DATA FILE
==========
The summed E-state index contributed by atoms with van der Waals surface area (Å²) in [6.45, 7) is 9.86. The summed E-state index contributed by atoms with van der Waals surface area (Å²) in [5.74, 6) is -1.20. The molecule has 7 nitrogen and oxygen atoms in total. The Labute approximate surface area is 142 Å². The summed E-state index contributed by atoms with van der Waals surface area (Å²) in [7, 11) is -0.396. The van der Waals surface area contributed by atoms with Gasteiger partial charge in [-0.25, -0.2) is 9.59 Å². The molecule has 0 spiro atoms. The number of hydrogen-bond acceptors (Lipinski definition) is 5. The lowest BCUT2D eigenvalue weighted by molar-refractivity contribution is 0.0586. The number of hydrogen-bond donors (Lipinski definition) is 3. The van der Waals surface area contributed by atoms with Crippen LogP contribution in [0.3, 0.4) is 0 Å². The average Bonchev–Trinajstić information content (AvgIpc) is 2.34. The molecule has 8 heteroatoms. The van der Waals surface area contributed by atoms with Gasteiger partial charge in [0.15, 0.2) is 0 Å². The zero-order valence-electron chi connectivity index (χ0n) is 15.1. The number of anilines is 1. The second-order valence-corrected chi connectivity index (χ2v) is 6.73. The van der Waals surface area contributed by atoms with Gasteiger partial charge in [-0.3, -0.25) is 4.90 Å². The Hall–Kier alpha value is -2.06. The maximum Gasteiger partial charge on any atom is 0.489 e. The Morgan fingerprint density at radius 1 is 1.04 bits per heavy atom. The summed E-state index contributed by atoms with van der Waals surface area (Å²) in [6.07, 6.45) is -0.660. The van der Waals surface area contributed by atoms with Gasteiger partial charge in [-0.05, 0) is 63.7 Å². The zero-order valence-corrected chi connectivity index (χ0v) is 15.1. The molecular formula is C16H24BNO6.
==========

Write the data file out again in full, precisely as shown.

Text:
The summed E-state index contributed by atoms with van der Waals surface area (Å²) in [6.45, 7) is 9.86. The summed E-state index contributed by atoms with van der Waals surface area (Å²) in [5.74, 6) is -1.20. The molecule has 7 nitrogen and oxygen atoms in total. The Labute approximate surface area is 142 Å². The summed E-state index contributed by atoms with van der Waals surface area (Å²) in [7, 11) is -0.396. The van der Waals surface area contributed by atoms with Gasteiger partial charge in [-0.25, -0.2) is 9.59 Å². The molecule has 0 spiro atoms. The number of hydrogen-bond acceptors (Lipinski definition) is 5. The lowest BCUT2D eigenvalue weighted by molar-refractivity contribution is 0.0586. The number of hydrogen-bond donors (Lipinski definition) is 3. The van der Waals surface area contributed by atoms with Crippen LogP contribution in [0.3, 0.4) is 0 Å². The average Bonchev–Trinajstić information content (AvgIpc) is 2.34. The molecule has 8 heteroatoms. The van der Waals surface area contributed by atoms with Gasteiger partial charge in [0.15, 0.2) is 0 Å². The zero-order valence-electron chi connectivity index (χ0n) is 15.1. The number of anilines is 1. The second-order valence-corrected chi connectivity index (χ2v) is 6.73. The van der Waals surface area contributed by atoms with Gasteiger partial charge in [-0.3, -0.25) is 4.90 Å². The Hall–Kier alpha value is -2.06. The maximum Gasteiger partial charge on any atom is 0.489 e. The Morgan fingerprint density at radius 1 is 1.04 bits per heavy atom. The summed E-state index contributed by atoms with van der Waals surface area (Å²) in [6.07, 6.45) is -0.660. The van der Waals surface area contributed by atoms with Gasteiger partial charge in [-0.05, 0) is 63.7 Å². The zero-order valence-corrected chi connectivity index (χ0v) is 15.1. The molecular formula is C16H24BNO6.